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Firefox Releases Facebook Container Extension

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Firefox has released an extension that it claims will stop the company snooping on users’ non-Facebook web traffic. The Facebook Container extension isolates users' identities to a separate container tab, which makes it harder for Facebook to track other web activity.

Perhaps unsurprisingly, a user's activity on Facebook itself (who he or she "likes", who they follow, who they are friends with, what pages they shop on, etc.) can easily be tracked by the company, however Facebook can also track user activity on any other web sites that contain Facebook "like" buttons, embedded comments, or other Facebook widgets. Perhaps least obvious is the Facebook Pixel, a virtually invisible widget that partner businesses can embed in their own sites and use to feed data back to Facebook for retargeting. Through all these conduits Facebook harvests data and associates the web usage to the user's Facebook ID, whether they are logged into Facebook or not. This can then be used to draw inferences on the user used to target advertising or content.

This capability is something Facebook has been able to do for a long time. Seven years ago former hacker turned security blogger Nik Cubrilovic reported that even after logging out of Facebook the site's cookies were neither removed or deleted, only altered, which explains how Facebook can still track visits to sites using Facebook widgets and tie them to a user's Facebook ID. In July of last year, a lawsuit brought against Facebook in California failed to stop Facebook doing this.

Once installed and activated, the new Firefox extension opens Facebook in a new blue coloured tab, the "container". Facebook can be used normally in this tab but if you click on a non-Facebook link or navigate to a non-Facebook website in the URL bar, those pages are loaded outside the container. Clicking Facebook "share" buttons on other browser tabs loads them within the Facebook Container. Any activity outside of Facebook can no longer be tracked. The price for privacy is that embedded Facebook comments and "Like" buttons in tabs outside the Facebook Container will not work and websites that allow users to create an account or log in using your Facebook credentials will generally not work properly either.

To say that Facebook has been in the news recently would be a distinct understatement. A torrent of stories have broken about how users' data is used, as well as the role the platform may or may not play in the dissemination of fake news, fake adverts, organized teen violence and even potentially influencing the outcome of supposedly democratic elections. This all has resulted in Facebook CEO Mark Zuckerberg answering questions before the US Congress and Mike Schroepfer, Facebook’s chief technology officer, appearing before a similar committee in the UK.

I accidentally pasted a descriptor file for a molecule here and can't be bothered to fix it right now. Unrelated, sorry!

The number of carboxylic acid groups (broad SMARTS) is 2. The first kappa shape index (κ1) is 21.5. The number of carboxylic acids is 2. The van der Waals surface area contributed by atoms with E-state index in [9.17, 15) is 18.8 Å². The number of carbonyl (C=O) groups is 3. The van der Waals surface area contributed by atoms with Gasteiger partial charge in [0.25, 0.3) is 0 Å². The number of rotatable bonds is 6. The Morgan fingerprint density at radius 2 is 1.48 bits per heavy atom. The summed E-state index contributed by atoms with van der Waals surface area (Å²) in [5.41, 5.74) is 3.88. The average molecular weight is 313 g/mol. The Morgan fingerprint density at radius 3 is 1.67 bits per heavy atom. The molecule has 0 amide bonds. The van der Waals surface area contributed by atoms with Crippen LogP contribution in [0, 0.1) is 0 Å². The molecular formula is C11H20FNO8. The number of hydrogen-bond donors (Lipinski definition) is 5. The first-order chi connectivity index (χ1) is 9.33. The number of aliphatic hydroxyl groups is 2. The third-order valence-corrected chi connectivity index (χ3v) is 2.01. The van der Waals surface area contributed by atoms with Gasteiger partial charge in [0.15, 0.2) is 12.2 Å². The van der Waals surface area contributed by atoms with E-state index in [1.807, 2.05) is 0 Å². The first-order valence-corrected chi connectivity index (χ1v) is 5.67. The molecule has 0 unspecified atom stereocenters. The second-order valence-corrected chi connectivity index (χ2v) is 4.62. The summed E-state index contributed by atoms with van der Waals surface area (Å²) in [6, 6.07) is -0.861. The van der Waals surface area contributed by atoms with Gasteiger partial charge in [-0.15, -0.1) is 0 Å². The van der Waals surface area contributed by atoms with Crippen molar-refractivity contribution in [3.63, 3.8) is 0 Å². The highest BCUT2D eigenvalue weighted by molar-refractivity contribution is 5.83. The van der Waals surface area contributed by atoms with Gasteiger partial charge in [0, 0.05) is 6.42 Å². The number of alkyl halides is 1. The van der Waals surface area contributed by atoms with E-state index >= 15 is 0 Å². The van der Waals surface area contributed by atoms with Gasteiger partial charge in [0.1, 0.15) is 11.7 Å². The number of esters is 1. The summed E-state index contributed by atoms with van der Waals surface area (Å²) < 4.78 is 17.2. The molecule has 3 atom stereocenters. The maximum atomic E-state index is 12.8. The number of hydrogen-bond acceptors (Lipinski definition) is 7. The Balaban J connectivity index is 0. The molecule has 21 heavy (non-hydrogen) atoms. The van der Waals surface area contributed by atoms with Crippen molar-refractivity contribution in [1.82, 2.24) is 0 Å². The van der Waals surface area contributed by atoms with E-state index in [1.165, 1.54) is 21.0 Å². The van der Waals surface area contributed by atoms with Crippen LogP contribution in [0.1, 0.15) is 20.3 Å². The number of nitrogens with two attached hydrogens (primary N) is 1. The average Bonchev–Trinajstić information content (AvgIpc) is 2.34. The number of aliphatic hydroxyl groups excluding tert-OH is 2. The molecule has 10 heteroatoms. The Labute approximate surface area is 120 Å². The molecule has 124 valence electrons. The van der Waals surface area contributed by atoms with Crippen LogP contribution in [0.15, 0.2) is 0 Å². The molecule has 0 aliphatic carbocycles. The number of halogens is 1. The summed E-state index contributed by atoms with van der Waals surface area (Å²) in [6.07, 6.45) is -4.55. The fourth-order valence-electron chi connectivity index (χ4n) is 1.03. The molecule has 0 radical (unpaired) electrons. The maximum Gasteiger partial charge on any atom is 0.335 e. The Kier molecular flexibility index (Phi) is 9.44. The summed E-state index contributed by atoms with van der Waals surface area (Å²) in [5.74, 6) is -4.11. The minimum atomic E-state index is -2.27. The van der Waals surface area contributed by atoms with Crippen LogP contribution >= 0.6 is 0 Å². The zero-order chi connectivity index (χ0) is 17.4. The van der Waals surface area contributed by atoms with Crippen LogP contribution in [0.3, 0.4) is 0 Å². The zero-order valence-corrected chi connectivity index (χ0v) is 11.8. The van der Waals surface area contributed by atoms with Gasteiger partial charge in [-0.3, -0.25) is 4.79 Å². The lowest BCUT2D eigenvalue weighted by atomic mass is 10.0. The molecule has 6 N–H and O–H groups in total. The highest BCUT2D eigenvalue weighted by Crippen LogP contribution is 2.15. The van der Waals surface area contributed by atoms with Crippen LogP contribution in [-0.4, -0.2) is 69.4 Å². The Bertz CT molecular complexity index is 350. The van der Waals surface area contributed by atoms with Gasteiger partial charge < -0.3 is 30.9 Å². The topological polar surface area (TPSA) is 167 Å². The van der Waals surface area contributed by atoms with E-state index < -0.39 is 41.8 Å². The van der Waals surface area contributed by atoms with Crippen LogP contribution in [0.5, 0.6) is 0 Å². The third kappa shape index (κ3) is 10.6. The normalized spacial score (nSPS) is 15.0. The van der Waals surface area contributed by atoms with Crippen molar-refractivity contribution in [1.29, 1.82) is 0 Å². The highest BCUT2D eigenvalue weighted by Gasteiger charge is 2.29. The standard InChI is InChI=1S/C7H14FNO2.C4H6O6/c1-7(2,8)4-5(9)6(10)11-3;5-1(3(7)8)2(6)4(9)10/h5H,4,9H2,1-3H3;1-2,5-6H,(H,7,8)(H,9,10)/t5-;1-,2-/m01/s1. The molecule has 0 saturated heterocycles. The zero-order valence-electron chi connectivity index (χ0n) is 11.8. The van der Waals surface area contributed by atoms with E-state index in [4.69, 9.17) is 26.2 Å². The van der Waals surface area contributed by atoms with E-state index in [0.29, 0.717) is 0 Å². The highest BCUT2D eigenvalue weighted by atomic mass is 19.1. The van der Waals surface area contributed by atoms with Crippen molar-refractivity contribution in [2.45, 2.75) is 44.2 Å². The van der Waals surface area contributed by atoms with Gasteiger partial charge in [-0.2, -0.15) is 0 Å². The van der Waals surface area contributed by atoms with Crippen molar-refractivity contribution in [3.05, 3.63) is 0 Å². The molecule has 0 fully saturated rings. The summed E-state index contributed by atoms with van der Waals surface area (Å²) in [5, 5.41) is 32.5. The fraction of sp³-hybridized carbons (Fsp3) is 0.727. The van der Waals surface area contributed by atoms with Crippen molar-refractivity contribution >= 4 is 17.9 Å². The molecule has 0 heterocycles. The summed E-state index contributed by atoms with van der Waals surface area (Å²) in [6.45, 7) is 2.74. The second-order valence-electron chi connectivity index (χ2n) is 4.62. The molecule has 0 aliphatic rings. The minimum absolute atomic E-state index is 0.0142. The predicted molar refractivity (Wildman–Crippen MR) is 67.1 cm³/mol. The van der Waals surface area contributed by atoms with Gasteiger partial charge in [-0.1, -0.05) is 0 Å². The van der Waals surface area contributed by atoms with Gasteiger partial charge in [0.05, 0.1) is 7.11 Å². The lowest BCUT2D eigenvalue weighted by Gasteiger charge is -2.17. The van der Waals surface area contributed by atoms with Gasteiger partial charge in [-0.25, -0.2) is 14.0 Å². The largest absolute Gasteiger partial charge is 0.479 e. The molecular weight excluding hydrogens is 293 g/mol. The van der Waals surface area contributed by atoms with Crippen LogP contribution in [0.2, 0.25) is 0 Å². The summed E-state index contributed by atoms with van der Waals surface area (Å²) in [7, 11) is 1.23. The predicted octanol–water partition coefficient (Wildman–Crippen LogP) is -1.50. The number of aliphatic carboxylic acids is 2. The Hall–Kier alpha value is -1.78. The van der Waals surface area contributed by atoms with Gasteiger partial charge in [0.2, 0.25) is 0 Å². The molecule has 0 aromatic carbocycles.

Zuckerberg’s refusal to appear himself before the UK parliament has resulted in an strong response from the UK parliament. In a letter sent on Tuesday (.PDF) by the UK Digital, Culture, Media, and Sport Committee member MP Damian Collins to Rebecca Stimson, the head of Facebook's public policy at the UK press office, Collins once again re-issued the invitation, which has previously appeared to have been ignored.

"It is worth noting that, while Mr. Zuckerberg does not normally come under the jurisdiction of the UK parliament, he will do so the next time he enters the country," Collins wrote. "We hope that he will respond positively to our request, but if not the committee will resolve to issue a formal summons for him to appear when he is next in the UK."

Meanwhile, Cambridge Analytica, the company at the centre of the latest Facebook data harvesting scandal, announced it was going out of business on the 2nd of May, though how long it will remain that way is another source of speculation.

While all this controversy does not seem to have hurt Facebook financially, there has been pushback of sorts. Some high-profile companies have deserted the platform completely and Facebook developers are reportedly unhappy too.

Facebook itself is also making some changes. The Firefox extension may soon prove redundant however, as it appears that Facebook is making some moves to put its own house in order. For example, Zuckerburg announced at the Facebook Developer conference F8 that the capability for users to clear their history is going to be added. European GDPR legislation has also pushed the company to make privacy changes for European customers, though Josh Constine, writing for Techcrunch, has pointed out a number of flaws in their approach.

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